• Take an antibiotic exactly as your healthcare provider tells you. Do not skip doses. Complete the prescribed course of treatment even if you are feeling better. If treatment stops too soon, some bacteria may survive and re-infect you.
  • Do not take antibiotics prescribed for someone else. The antibiotic may not be appropriate for your illness. Taking the wrong medicine may delay correct treatment and allow bacteria to multiply.
  • If your healthcare provider determines that you do not have a bacterial infection, ask about ways to help relieve your symptoms. Do not pressure your provider to prescribe an antibiotic.

By being responsible and knowing when to allow our bodies and nature to run their course, we’ll all be healthier for the long term!


Be sure to check out the CBIA Healthy Connections wellness program at your company’s next renewal. Employees in this program have access to tools and information that can help improve their overall physical and mental well-being. The program is free as part of your participation in CBIA Health Connections!

Why bother investing in prevention?

Employers face a variety of costs related to their employees. If you’re already providing health benefits, giving your staff a safe work environment, and underwriting paid vacations and sick days, why do more? After all, people manage their lives outside of the workplace every day. So what’s an employers’ return on investing in prevention?

Every day, we take steps to prevent unwanted events from happening. We brush our teeth and take vitamins. We wear helmets when we ride our bikes, safety glasses on the job, or protective gear in contact sports. Even our lawnmowers and tools have safety devices to limit our chances of hurting ourselves. Of course, accidents still happen. People who brush their teeth can still get cavities. People who always wear their seat belts may still get hurt in a car crash. The best we can do is to reduce the odds these events will happen by improving the chances for a good outcome.

When talking about cancer, diabetes, heart disease, and other chronic diseases, the same concept applies. Prevention mainly refers to lowering the risk of getting a disease rather than completely removing the risk. There always will be elements outside of our control, and there are many behaviors or realities we can’t prevent.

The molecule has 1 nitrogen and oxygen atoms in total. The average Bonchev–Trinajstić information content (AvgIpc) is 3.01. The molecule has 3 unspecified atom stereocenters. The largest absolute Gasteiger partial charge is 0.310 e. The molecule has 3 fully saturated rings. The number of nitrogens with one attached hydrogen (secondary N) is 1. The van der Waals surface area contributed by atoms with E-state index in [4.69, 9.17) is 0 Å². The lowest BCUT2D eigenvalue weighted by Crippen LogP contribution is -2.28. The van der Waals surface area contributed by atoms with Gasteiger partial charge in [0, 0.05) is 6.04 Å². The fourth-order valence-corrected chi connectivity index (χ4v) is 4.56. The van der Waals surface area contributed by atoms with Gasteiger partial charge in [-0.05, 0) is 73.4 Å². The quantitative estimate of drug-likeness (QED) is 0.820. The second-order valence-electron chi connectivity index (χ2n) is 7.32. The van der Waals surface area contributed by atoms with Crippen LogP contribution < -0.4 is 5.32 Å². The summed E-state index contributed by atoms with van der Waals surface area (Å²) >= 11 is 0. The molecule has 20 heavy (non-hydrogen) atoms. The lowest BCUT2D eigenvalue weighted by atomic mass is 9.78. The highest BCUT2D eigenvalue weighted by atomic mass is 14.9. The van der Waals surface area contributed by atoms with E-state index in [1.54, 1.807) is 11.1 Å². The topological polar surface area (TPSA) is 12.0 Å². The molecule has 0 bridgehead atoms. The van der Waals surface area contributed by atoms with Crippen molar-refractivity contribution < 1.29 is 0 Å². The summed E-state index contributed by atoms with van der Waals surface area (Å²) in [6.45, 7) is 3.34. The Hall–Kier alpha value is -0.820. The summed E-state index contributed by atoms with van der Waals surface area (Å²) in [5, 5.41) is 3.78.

If you’re an employer, the health and wellness of your employees is and should remain of concern to you on a number of levels. The stronger, more vibrant and happier your workforce, the better their productivity and morale. Healthy employees take fewer sick days, are more “present” at their jobs, and provide better service to your customers. So, what can you do to help keep them healthy and well?

Making a difference

Humans, by and large, are pleasure driven, well-intentioned, convenience-dependent creatures. We eat what tastes good, drive when we can walk, sleep when we’re able, and create amazing tools and devices to make our lives faster, cheaper, and easier.

It’s hard to know who benefits from prevention. We know some behaviors can lower the risk of cancer, but we don’t know how great the benefit is for any one person. For example, non-smokers are much less likely to develop lung cancer compared to smokers. However, we do not know who prevents lung cancer by not smoking and who would have remained cancer-free even if they had smoked. Further, most smokers will never be diagnosed with lung cancer and some non-smokers will. So, taking steps to prevent cancer lowers risk, but it does not ensure a person never develops the disease.

Cancer, like many other chronic diseases, tends to be caused by a combination of factors. Some factors we may be able to control (like exercise and diet), some are out of our control (like age and genetics), and some are still unknown. Since many factors drive risk and we can change only a few of these, we cannot avoid some amount of risk.

But employers are leaders, and as such, we can lead our employees to better health by creating an environment and culture at work or outside of the office that educates, informs, accommodates, and rewards for healthier behaviors. We can provide easy online or onsite access to health assessments and screenings, underwrite gym memberships, support walking during breaks, sponsor bowling or softball teams, contribute toward charitable events like walkathons and 5K races, and much more. We can recognize and provide incentives, like time off, gift certificates and peer celebrations for our employees who set and achieve personal goals such as weight loss, smoking cessation and cholesterol reduction. And we can encourage our workers to get regular physical exams, mammograms, colonoscopies, and other preventative tests that help reduce long-term health risks.

Prevention is not an illusion. The disease process is very complex, so it’s hard to pin down how a certain set of risk factors will affect a person. But the good news is that many behaviors that comprise a healthier lifestyle are under our control. Making healthy choices offers rewards far beyond disease prevention, and leaders can set the bar higher for their employees and help them achieve those benefits.

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To enjoy the benefits of a wellness program at your company, join CBIA Healthy Connections at your company’s next renewal. It’s free as part of your participation in CBIA Health Connections!